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3 Traps to Avoid in the Stock Market

Everyone even Warren Buffett makes investing mistakes! Many times what we perceive as an error or failure is actually a gift. And eventually, we find that lessons learned from that discouraging experience prove to be of great worth.

Many years of observation have taught us that one of the main reasons why investors lose money is because they have bought low-quality shares. Here are three traps investors should avoid in the stock market:

1. Avoid Celebrity Stocks Without Concrete Business Models

A Case Study on SEHK:0276

One of the four largest property companies in Hong Kong, New World Development (SEHK:17), bought Paul Y Properties (SEHK:0276) and renamed it New World Cyberbase to take part in the dot.com mania. From a low of $8.48 in 1999, the shares rose to a split-adjusted price of $249 in Jan 2000. But by Dec. 2005, after the tech bubble burst, the shares had dropped to $0.52.

The story was repeated in 2007, when New World Cyberbase renamed itself Mongolia Energy to hitch a ride on the commodity gravy train. It soared to a high of $72.24 in June 2008. But it was crushed again during the Global Financial Crisis. As of March 2019, it’s trading at just $0.16.

Throughout the dot.com mania and the commodity fever, the company didn’t show any decent revenue growth, not to mention earnings.

This example demonstrates how much wealth can be destroyed during market boom-and-bust cycles. But we are unlikely to avoid this through well-timed, hit-and-run trading! It simply goes against human nature. I’ve discussed the common behavioural bias – loss aversion — in the Special Free Report.

2. Avoid Buying Micro Caps on Tips and Rumors

People who provide tips and spread rumours about micro-cap stocks with virtually no business value or assets have only one motive: Sell their shares to you at a higher price than they had paid for it. By the time you hear about the rumours, odds are that the stock’s about to crash. This kind of investing is no different from gambling.

3. An Insider’s Perspective on Technical Analysis & Algorithmic Trading

Technical Analysis

I was a technical analysis fanatic in my early career. I thought I had found the Holy Grail of investing by back-testing a stock’s past price history. The mechanical rule that I had discovered helped me make money in the first year. However, I failed in the subsequent two years and lost twice as much as all my past gains.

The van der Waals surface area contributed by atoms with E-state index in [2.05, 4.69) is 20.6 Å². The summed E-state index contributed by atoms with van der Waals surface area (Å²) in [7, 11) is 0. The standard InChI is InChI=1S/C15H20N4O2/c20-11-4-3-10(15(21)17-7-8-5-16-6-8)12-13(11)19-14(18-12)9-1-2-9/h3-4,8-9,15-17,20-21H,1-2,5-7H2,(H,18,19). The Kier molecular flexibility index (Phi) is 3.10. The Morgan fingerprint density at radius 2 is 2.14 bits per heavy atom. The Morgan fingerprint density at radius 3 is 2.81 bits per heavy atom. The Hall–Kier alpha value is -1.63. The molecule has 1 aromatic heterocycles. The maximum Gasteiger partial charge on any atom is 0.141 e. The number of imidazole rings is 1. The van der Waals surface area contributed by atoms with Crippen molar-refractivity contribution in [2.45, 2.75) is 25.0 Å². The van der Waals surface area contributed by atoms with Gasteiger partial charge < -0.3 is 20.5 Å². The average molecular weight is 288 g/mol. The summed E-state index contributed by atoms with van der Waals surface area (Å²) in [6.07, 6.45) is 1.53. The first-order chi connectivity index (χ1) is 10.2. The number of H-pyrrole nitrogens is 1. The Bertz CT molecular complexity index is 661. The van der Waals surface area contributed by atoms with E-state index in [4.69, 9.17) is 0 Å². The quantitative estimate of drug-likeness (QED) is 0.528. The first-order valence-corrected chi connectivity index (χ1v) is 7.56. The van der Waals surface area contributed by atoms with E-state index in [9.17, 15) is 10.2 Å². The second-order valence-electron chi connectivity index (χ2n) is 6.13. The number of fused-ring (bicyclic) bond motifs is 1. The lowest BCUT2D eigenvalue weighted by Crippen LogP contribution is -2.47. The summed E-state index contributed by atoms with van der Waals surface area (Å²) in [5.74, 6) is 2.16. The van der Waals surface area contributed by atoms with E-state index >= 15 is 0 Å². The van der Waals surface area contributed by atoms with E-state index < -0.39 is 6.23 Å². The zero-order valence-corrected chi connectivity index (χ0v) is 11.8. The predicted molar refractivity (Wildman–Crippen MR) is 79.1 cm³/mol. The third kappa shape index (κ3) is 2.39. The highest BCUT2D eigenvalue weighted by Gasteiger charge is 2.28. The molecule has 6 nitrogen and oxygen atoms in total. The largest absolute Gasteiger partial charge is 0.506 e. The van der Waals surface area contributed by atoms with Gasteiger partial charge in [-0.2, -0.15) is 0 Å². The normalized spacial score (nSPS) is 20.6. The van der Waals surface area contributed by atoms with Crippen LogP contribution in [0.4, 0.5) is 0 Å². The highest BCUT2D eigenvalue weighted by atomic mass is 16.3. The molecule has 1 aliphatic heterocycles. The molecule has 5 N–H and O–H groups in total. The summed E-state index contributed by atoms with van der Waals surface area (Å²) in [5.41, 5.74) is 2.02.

Technical analysis is basically statistical tables, plotted in graphical form to assist an investor’s decision-making process. However, it only works in some conditions, and only some of the time. Technical analysis is imaginary. In other words, it is useless!

Algorithmic Trading

My friend Eric, who was a quantitative finance graduate from the Ivy League, worked in a reputable investment bank as an algorithmic trader for several years. He was successful in the first couple of years, but intense competition drove him out of the market by the time he was 30 years old. The working environment was stressful; you need focus to continuously monitor the market, and the heavy workload left Eric burnt out.

Eric told me he won’t encourage his son to enter this industry, since careers like his tend to be short-lived. On the other hand, the Oracle of Omaha, master investor, Warren Buffett, is still active at 87 years of age by applying slow and steady fundamental analysis. If algorithmic trading is not a game for a young, talented quant guy, then it is not for the general investors, either.

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We’ve recently published a Special FREE Report: “Brexit: Your 5-Step Investor’s Survival Guide” to help you conquer the Brexit mayhem; these are designed to try and help you protect your own portfolio (irrespective of the ultimate Brexit outcome) and explain how we think you could even turn the current situation to your advantage.

We highly encourage you to download a free copy right now—click here now!

The information provided is for general information purposes only and is not intended to be personalised investment or financial advice. Hayes Chan, CFA doesn’t own shares in any companies mentioned.